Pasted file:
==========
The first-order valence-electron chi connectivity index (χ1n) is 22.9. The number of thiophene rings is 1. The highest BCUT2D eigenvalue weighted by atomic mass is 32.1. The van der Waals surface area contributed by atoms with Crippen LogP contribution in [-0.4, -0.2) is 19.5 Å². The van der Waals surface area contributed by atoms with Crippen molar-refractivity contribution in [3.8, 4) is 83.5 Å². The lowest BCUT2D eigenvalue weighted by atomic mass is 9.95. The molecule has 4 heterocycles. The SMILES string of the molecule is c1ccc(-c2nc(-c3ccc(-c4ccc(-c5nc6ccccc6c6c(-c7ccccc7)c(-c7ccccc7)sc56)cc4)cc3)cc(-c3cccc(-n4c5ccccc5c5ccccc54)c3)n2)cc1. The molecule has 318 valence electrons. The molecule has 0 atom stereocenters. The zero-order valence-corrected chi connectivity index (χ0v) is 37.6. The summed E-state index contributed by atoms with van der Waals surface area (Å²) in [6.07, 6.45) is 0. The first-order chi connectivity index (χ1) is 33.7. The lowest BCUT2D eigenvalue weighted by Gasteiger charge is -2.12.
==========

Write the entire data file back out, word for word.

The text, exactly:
The first-order valence-electron chi connectivity index (χ1n) is 22.9. The number of thiophene rings is 1. The highest BCUT2D eigenvalue weighted by atomic mass is 32.1. The van der Waals surface area contributed by atoms with Crippen LogP contribution in [-0.4, -0.2) is 19.5 Å². The van der Waals surface area contributed by atoms with Crippen molar-refractivity contribution in [3.8, 4) is 83.5 Å². The lowest BCUT2D eigenvalue weighted by atomic mass is 9.95. The molecule has 4 heterocycles. The SMILES string of the molecule is c1ccc(-c2nc(-c3ccc(-c4ccc(-c5nc6ccccc6c6c(-c7ccccc7)c(-c7ccccc7)sc56)cc4)cc3)cc(-c3cccc(-n4c5ccccc5c5ccccc54)c3)n2)cc1. The molecule has 318 valence electrons. The molecule has 0 atom stereocenters. The zero-order valence-corrected chi connectivity index (χ0v) is 37.6. The summed E-state index contributed by atoms with van der Waals surface area (Å²) in [6.07, 6.45) is 0. The first-order chi connectivity index (χ1) is 33.7. The lowest BCUT2D eigenvalue weighted by Gasteiger charge is -2.12.